Teen Who Helped Execute B.P. Agent to Be Sentenced
Border Patrol Agent Robert Wimer Rosas
AP via YellowBrix
April 29, 2010
SAN DIEGO (AP) – A 17-year-old Mexican faces a maximum penalty of life in prison when he is sentenced for killing a Border Patrol agent who was shot eight times in the head, neck and torso in a remote mountainous area.
Christian Daniel Castro Alvarez pleaded guilty in November to murdering a federal officer near Campo, about 60 miles east of San Diego. He told authorities that he and others were attempting to rob the agent, Robert Rosas.
Prosecutors have recommended that U.S. District Judge M. James Lorenz commit Castro to 40 years in prison on Thursday, while a probation officer has urged a life sentence. Federal guidelines call for a minimum sentence of 30 years.
Rosas, 30, was the first Border Patrol agent to be killed by gunfire since 1998, according to The Officer Down Memorial Page, a website that tracks death of law enforcement officers.
Rosas was shot repeatedly from behind and then while he was lying on the ground, according to prosecutors.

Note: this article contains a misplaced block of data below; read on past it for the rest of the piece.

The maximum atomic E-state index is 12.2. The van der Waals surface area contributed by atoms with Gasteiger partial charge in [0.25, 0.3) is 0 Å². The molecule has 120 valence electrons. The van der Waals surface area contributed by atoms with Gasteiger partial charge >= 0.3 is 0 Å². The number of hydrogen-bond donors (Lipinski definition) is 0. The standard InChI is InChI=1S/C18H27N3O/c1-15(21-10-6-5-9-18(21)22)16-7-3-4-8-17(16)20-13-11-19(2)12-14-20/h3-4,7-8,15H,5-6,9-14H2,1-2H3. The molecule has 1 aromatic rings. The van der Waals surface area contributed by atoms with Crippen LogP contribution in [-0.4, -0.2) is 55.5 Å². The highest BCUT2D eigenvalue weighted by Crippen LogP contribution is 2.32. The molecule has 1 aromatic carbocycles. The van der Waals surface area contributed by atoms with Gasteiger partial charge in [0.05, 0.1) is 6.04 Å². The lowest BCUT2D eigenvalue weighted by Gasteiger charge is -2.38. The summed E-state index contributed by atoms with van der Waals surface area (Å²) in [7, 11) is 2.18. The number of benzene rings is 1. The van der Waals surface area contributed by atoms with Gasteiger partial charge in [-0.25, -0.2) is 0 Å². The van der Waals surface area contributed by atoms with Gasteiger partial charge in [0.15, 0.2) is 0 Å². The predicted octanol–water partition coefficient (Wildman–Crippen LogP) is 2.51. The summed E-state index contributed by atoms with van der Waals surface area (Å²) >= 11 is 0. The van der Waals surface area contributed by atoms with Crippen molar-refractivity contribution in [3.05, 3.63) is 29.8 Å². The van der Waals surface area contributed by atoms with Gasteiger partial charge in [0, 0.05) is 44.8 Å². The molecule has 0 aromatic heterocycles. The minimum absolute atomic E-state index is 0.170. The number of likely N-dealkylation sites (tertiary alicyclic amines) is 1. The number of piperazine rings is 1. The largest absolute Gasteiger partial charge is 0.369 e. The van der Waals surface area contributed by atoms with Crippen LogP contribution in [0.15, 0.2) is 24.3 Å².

U.S. authorities say Castro acted with others but have not said how many or announced arrests. The suspects are believed to have fled back to Mexico through a small crevice under a border fence made of corrugated metal, sparking a massive search on both sides of the border.
Castro surrendered to authorities at a San Diego border crossing in August, less than a month after Rosas died on the night of July 23, but his capture was not announced until he pleaded guilty three months later. He was charged as an adult.
Castro confessed that he and others lured Rosas out of his Border Patrol vehicle by leaving footprints on a dirt road, shaking bushes and making noises, according to prosecutors. Rosas, who was patrolling alone, was ambushed and stripped of his gun about 100 yards from the border.
Castro, who was 16 at the time, told authorities he was holding Rosas at gunpoint when the agent reached for Castro’s firearm. Castro shot once and shouted for help to his collaborators, who were walking toward Rosas’ vehicle. They opened fire.
Castro said one of his collaborators shot him in the hand, leaving a trail of blood back to Mexico. Castro’s DNA matched the blood.
Like many people raised in California’s Imperial Valley, Rosas found a career in law enforcement. He was a state prison guard for six years before joining the Border Patrol in 2006.
He was survived by his wife, Rosalie, and two young children. Prosecutors wrote the judge last week that the children run to the front door calling “Papa” when a car pulls up to the house.